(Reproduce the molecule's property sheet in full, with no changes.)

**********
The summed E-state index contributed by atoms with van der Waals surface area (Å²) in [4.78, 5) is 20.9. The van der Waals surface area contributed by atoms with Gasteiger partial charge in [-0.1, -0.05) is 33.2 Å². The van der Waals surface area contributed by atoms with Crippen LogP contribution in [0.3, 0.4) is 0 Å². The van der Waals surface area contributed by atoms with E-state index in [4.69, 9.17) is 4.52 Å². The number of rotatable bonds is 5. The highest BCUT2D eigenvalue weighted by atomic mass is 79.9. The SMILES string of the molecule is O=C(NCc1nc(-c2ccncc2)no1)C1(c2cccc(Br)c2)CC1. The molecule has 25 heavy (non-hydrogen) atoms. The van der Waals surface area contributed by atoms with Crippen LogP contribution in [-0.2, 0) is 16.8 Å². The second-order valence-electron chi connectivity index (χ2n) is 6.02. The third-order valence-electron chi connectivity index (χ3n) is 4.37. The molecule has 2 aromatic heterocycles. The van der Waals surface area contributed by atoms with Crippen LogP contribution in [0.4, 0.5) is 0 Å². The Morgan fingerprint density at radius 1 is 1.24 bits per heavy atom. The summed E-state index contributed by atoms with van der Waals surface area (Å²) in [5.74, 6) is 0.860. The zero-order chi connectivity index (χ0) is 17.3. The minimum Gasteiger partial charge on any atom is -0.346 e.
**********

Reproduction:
The summed E-state index contributed by atoms with van der Waals surface area (Å²) in [4.78, 5) is 20.9. The van der Waals surface area contributed by atoms with Gasteiger partial charge in [-0.1, -0.05) is 33.2 Å². The van der Waals surface area contributed by atoms with Crippen LogP contribution in [0.3, 0.4) is 0 Å². The van der Waals surface area contributed by atoms with E-state index in [4.69, 9.17) is 4.52 Å². The number of rotatable bonds is 5. The highest BCUT2D eigenvalue weighted by atomic mass is 79.9. The SMILES string of the molecule is O=C(NCc1nc(-c2ccncc2)no1)C1(c2cccc(Br)c2)CC1. The molecule has 25 heavy (non-hydrogen) atoms. The van der Waals surface area contributed by atoms with Crippen LogP contribution in [-0.2, 0) is 16.8 Å². The second-order valence-electron chi connectivity index (χ2n) is 6.02. The third-order valence-electron chi connectivity index (χ3n) is 4.37. The molecule has 2 aromatic heterocycles. The van der Waals surface area contributed by atoms with Crippen LogP contribution in [0.4, 0.5) is 0 Å². The Morgan fingerprint density at radius 1 is 1.24 bits per heavy atom. The summed E-state index contributed by atoms with van der Waals surface area (Å²) in [5.74, 6) is 0.860. The zero-order chi connectivity index (χ0) is 17.3. The minimum Gasteiger partial charge on any atom is -0.346 e.